Smart Grid Strategies for a Global Marketplace
A smart grid infrastructure based on open standards and Internet protocols can take the global electric grid from the 19th to the 21st century.
September 24, 2009
By Jenny Carless
Today's electric utility companies have their hands full with myriad dilemmas: the grid is old and increasingly insecure, the traditional one-way broadcast model is outmoded, supply and demand patterns are changing, and utilities are under pressure to address increasing energy demand much more efficiently.
Further, consumers are calling for lower energy bills, more reliable service, better visibility into their usage patterns and more choice about where their energy comes from.
The current state of the electric grid varies widely around the world. In the United States, the market is fragmented, with almost 3,000 utilities serving individual coverage areas. In contrast, many European countries have few provider options. In Asia and many emerging markets, we often find something in between.
Regardless of location, the strategy utility companies are rapidly turning to is the "smart grid" an intelligent network infrastructure that can integrate all supply and demand elements connected to the electric grid.
"Utilities are recognizing the impossibility of continuing to operate successfully and meeting their many commitments without giving the grid a substantial overhaul," notes Guido Jouret, chief technology officer for Emerging Technologies at Cisco. "They realize the need for a smart grid."
A Familiar Model
Together with an ecosystem of partners, Cisco is building intelligent networks to meet evolving energy generation, distribution, storage and consumption demands. The strength of Cisco's smart grid strategy derives from a combination of technologies, services and partnerships that optimize communications, improve resiliency, and reduce the operational cost and complexity of the energy grid.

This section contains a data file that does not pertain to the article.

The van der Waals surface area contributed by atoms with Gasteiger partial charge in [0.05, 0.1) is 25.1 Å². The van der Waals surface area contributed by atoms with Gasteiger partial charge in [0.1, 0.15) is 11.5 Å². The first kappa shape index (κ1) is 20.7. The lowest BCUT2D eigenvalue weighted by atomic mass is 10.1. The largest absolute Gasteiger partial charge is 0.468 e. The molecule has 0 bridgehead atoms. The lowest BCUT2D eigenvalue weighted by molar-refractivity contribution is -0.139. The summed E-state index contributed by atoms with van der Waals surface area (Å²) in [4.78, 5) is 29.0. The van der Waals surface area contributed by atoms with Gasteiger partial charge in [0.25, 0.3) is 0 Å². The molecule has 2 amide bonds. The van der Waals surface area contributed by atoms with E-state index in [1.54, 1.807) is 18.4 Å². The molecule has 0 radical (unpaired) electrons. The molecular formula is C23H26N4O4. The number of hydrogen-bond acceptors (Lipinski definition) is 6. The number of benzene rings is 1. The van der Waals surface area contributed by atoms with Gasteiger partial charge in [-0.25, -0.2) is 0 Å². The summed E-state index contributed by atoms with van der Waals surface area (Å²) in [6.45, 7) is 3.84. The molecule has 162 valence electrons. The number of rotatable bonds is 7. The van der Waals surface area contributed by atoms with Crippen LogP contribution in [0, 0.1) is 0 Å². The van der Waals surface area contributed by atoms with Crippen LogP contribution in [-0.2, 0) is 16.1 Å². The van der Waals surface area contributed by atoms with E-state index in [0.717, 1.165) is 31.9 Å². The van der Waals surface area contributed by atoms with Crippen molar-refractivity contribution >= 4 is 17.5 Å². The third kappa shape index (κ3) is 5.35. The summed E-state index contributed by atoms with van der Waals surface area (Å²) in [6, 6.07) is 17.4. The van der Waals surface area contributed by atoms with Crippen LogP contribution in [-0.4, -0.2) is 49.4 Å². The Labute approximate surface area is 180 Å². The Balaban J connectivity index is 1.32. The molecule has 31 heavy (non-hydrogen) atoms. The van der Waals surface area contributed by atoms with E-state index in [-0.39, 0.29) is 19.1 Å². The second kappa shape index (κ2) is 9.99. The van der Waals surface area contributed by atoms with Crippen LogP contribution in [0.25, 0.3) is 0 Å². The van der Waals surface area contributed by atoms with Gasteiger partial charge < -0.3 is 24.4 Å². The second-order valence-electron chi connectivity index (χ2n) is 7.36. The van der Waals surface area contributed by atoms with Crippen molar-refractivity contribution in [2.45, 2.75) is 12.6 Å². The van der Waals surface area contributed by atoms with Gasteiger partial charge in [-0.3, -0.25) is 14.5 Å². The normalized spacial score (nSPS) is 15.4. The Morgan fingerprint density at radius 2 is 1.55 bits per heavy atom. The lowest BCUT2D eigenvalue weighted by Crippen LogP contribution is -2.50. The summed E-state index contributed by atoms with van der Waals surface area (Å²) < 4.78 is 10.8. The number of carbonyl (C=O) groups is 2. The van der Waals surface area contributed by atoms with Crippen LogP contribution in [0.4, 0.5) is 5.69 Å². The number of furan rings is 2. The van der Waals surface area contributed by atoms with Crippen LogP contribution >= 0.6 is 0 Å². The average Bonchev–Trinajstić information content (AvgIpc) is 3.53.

"We believe in a smart grid infrastructure that is developed around interoperability and open standards and is based on Internet protocols," says Jouret. "It's what we have done successfully in the data networking, voice and video worlds, and we think it's important to bring the same control protocols to the grid."
Needed: A Nervous System
"The electric grid today is like muscle and bone without a nervous system and we need to implement that nervous system," explains Jouret. "We need to drive bi-directional information flow, to enable dynamic and effective communication among all grid components."
The grid has traditionally been designed as a one-way broadcast mechanism: very few, but powerful, energy production stations transmit electricity to consumers. But the move to renewable resources and the advent of new smart devices require an intelligent peer-to-peer network. For example, houses now have solar panels on their roofs, and small micro plants generate electricity; as a result, energy and information must now flow to and from consumers.
So utility companies must become information utilities, transmitting information as well as electricity. They are going to use real-time demand signals to adapt supply, and they will send real-time supply information to modulate demand. To do this, they need to update their data centers and deploy a secure communications infrastructure to connect all elements of the grid back into those centers.
Intelligence in the network will allow utilities to provide better, more reliable service and options to consumers while enabling their own operations to run more reliably and efficiently.
"When we can start programming devices rather than simply turning them on and off, we can begin to fine-tune what we're doing and bring our energy use in line with where it needs to be," says Alan Webber, industry analyst with Pike Research. "So, for example, if you can take a smart device and match it up with a really solid network, you can be proactive making decisions ahead of time and managing your energy costs much better."
The Smart Grid
The smart grid addresses the diverse challenges utilities face today with advances such as smart metering, dynamic grid management, demand response, improved security and cost savings.
A smart meter at a customer's home can report electricity consumption in almost real time, giving residents more choice about when and how much energy they use. In the future, meters will be able to report on and manage the use by individual appliances and allow customers to set preferences around peak and off-peak usage. For example, you will be able to plug in your electric vehicle when you get home in the evening but tell the system to recharge it in the middle of the night, when rates are cheapest and the grid has surplus supply.
Benefits accrue to the utilities themselves, as well through improved operational efficiency (reading and managing meters remotely, for example) and better theft detection (globally, 10 to 20 percent of energy consumed is not paid for).
Dynamic Grid Management